Beating the summer heat often uses a lot of energy consumption because the first thing many people tend to reach for is the air conditioner button to cool things off. Unfortunately, air conditioners tend to consume a lot of electricity which can be costly.
While avoiding turning off the air conditioning may be difficult due to high temperatures or humidity, by taking a few extra steps you can effectively reduce your air conditioner use, resulting in overall lowered electricity consumption. Over time you’ll see a reduction in your energy bill. If you don’t have the resources to invest in an EnergyStar air conditioner or make other costly modifications to your home, there are some cheap ways to save energy in the summer.
Raise the thermostat on your air conditioner when not at home. Keep it low enough to keep the house from becoming overheated, but high enough so the air conditioner is not running constantly during the time frame when no one is in the home. Turn off the A/C when possible and be sure to keep those filters clean. If you have a programmable thermostat, be sure to use its features.
Keep the shades drawn during the day when the temperatures are high and sun is shining bright, this will keep the sun’s hot rays from heating up your space.
Invest in heavy duty drapes, this will help seal coolness in and keep the heat out, especially if your house has window drafts. If you do have drafts, seal them with towels or head to your local hardware store and invest in a low-cost solution (i.e. caulk, etc.)
Close off vents from rooms you are not using or, if you live in a multi-floor dwelling, close off the vents downstairs. Since heat rises, this will keep most of the air circulating in the rooms which will need it most and energy will not be wasted cooling down lower floors which also tend to have a lower temperature since heat rises.
If temperatures drop in the evenings and are on the cool side, if you turn off the air at night and run fans to suck in the coolness from outside, this will cool your house down overnight and may even eliminate your need for air the next day if your shades are drawn and house was cooled enough during the night.
When you use the oven, you are not only using energy for the stove, you are also heating the house which will make your air conditioner kick on more frequently. During the summer if you can reduce your baking and stove-top use, this will help you conserve energy. To further save energy, you can even make leftovers to reheat in the microwave for meals for a few days. Cook all at once and then refrigerate and/or freeze meals ahead of time. This way you’re only using your stove/oven once.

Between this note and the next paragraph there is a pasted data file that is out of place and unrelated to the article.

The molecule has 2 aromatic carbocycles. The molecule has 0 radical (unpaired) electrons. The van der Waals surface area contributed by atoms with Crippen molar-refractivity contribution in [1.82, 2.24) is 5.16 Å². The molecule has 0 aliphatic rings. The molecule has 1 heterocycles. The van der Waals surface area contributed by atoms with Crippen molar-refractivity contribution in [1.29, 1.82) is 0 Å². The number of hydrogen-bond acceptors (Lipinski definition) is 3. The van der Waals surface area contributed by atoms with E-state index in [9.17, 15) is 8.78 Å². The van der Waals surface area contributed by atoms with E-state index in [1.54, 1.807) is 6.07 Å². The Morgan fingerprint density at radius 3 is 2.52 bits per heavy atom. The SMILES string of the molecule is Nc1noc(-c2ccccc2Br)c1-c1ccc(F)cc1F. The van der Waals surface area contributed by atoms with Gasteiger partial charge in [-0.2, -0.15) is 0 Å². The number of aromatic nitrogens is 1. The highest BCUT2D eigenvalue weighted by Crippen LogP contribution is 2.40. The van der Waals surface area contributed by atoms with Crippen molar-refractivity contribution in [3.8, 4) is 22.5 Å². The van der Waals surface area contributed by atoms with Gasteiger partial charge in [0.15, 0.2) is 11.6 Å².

Finding alternatives to using your stove will help you save electricity on several appliances. Or simply use the outdoor grill! Summertime is great for grilling up meats and veggies for meals. Crock-pots are another great way to cook summertime meals without having to turn up the heat through cooking utilities.
Instead of running your clothes dryer, hang your clothes outside. The heat will quickly dry your clothes and you can save the energy on your electric bill. Over the course of time, you’ll begin to see a difference.
Use cold water wherever possible and make sure loads are full before running your washing machine.
Turn off the auto-dry on your dishwasher and instead let your dishes air dry. Use the dishwasher though, this actually conserves more water than letting water run when washing dishes. Be sure and fill it to the max though before pushing the “on” button.
Bonus tip: Keep that refrigerator full. You can plan to pair this with #6 – do all your cooking at once and you’ll have ready-to-eat meals in a full frig. It’s a good feeling to know you don’t have to cook or waste money on carry out meals.
Summertime energy use tends to rise, but by making a few minor changes in your daily habits and some modifications to your home, you can save on energy and reduce energy waste; your pocketbook will notice a difference when you compare to previous summers. Additionally, you’ll be doing your part for conservation which helps everyone in the long run.
Leigh has been writing on the web since 2007. She has a high interest in business, tech, higher education, and Washington D.C. and Northern Virginia travel, but loves to write about a variety of topics. In addition to writing on Writedge, she also runs a blog about the Washington DC Metro Area and a photography blog Photos by Leigh Goessl.